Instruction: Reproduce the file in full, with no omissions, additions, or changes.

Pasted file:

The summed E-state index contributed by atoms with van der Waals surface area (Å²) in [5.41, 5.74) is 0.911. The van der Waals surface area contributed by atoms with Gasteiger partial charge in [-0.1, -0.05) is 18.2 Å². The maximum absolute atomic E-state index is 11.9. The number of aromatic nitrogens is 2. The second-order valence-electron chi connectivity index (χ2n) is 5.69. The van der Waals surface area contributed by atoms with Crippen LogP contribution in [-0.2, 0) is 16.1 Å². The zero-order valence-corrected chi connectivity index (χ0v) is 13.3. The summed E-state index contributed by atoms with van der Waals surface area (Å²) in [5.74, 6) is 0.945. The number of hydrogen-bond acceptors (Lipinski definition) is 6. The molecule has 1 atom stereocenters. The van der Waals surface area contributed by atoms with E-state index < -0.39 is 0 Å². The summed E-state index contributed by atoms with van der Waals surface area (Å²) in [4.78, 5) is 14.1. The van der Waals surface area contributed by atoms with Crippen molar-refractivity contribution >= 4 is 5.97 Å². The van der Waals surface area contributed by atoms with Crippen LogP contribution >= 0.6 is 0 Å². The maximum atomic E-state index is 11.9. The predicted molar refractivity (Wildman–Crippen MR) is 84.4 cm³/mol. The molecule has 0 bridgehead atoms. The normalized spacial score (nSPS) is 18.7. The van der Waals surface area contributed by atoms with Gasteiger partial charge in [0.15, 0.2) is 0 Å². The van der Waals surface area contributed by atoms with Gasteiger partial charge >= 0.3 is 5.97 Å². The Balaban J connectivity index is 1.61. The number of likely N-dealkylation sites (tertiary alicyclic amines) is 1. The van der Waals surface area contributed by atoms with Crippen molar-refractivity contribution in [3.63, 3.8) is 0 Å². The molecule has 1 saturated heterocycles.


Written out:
The summed E-state index contributed by atoms with van der Waals surface area (Å²) in [5.41, 5.74) is 0.911. The van der Waals surface area contributed by atoms with Gasteiger partial charge in [-0.1, -0.05) is 18.2 Å². The maximum absolute atomic E-state index is 11.9. The number of aromatic nitrogens is 2. The second-order valence-electron chi connectivity index (χ2n) is 5.69. The van der Waals surface area contributed by atoms with Crippen LogP contribution in [-0.2, 0) is 16.1 Å². The zero-order valence-corrected chi connectivity index (χ0v) is 13.3. The summed E-state index contributed by atoms with van der Waals surface area (Å²) in [5.74, 6) is 0.945. The number of hydrogen-bond acceptors (Lipinski definition) is 6. The molecule has 1 atom stereocenters. The van der Waals surface area contributed by atoms with E-state index < -0.39 is 0 Å². The summed E-state index contributed by atoms with van der Waals surface area (Å²) in [4.78, 5) is 14.1. The van der Waals surface area contributed by atoms with Crippen molar-refractivity contribution >= 4 is 5.97 Å². The van der Waals surface area contributed by atoms with Crippen LogP contribution >= 0.6 is 0 Å². The maximum atomic E-state index is 11.9. The predicted molar refractivity (Wildman–Crippen MR) is 84.4 cm³/mol. The molecule has 0 bridgehead atoms. The normalized spacial score (nSPS) is 18.7. The van der Waals surface area contributed by atoms with Gasteiger partial charge in [0.15, 0.2) is 0 Å². The van der Waals surface area contributed by atoms with Gasteiger partial charge >= 0.3 is 5.97 Å². The Balaban J connectivity index is 1.61. The number of likely N-dealkylation sites (tertiary alicyclic amines) is 1. The van der Waals surface area contributed by atoms with Crippen molar-refractivity contribution in [3.63, 3.8) is 0 Å². The molecule has 1 saturated heterocycles.